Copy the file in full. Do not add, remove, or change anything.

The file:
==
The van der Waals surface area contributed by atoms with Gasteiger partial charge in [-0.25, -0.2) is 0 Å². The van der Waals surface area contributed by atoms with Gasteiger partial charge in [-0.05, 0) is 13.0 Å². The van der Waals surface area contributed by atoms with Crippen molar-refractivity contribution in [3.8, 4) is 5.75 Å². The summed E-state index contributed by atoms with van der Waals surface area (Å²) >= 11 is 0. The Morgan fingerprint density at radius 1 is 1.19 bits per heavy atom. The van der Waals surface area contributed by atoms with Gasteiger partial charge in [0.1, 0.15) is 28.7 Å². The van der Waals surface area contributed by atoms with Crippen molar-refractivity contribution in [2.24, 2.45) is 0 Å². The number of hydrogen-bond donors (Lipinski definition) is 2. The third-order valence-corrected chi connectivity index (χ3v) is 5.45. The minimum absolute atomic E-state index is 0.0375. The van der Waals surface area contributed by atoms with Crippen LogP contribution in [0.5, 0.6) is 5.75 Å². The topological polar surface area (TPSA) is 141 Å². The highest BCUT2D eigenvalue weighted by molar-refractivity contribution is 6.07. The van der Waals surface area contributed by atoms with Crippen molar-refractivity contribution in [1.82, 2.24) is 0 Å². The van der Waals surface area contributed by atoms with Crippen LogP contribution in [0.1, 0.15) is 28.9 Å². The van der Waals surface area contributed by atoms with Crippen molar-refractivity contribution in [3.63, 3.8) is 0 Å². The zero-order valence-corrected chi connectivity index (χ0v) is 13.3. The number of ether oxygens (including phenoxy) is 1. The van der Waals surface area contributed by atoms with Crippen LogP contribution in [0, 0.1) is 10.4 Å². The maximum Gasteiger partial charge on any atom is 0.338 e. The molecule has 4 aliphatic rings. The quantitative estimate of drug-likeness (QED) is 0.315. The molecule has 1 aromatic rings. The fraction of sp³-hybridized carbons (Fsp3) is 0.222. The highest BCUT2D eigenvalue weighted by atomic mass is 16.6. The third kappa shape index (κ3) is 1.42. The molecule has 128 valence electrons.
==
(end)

The van der Waals surface area contributed by atoms with Gasteiger partial charge in [-0.25, -0.2) is 0 Å². The van der Waals surface area contributed by atoms with Gasteiger partial charge in [-0.05, 0) is 13.0 Å². The van der Waals surface area contributed by atoms with Crippen molar-refractivity contribution in [3.8, 4) is 5.75 Å². The summed E-state index contributed by atoms with van der Waals surface area (Å²) >= 11 is 0. The Morgan fingerprint density at radius 1 is 1.19 bits per heavy atom. The van der Waals surface area contributed by atoms with Gasteiger partial charge in [0.1, 0.15) is 28.7 Å². The van der Waals surface area contributed by atoms with Crippen molar-refractivity contribution in [2.24, 2.45) is 0 Å². The number of hydrogen-bond donors (Lipinski definition) is 2. The third-order valence-corrected chi connectivity index (χ3v) is 5.45. The minimum absolute atomic E-state index is 0.0375. The van der Waals surface area contributed by atoms with Crippen LogP contribution in [0.5, 0.6) is 5.75 Å². The topological polar surface area (TPSA) is 141 Å². The highest BCUT2D eigenvalue weighted by molar-refractivity contribution is 6.07. The van der Waals surface area contributed by atoms with Crippen molar-refractivity contribution in [1.82, 2.24) is 0 Å². The van der Waals surface area contributed by atoms with Crippen LogP contribution in [0.1, 0.15) is 28.9 Å². The van der Waals surface area contributed by atoms with Crippen molar-refractivity contribution in [3.63, 3.8) is 0 Å². The zero-order valence-corrected chi connectivity index (χ0v) is 13.3. The number of ether oxygens (including phenoxy) is 1. The van der Waals surface area contributed by atoms with Crippen LogP contribution in [0, 0.1) is 10.4 Å². The maximum Gasteiger partial charge on any atom is 0.338 e. The molecule has 4 aliphatic rings. The quantitative estimate of drug-likeness (QED) is 0.315. The molecule has 1 aromatic rings. The fraction of sp³-hybridized carbons (Fsp3) is 0.222. The highest BCUT2D eigenvalue weighted by atomic mass is 16.6. The third kappa shape index (κ3) is 1.42. The molecule has 128 valence electrons.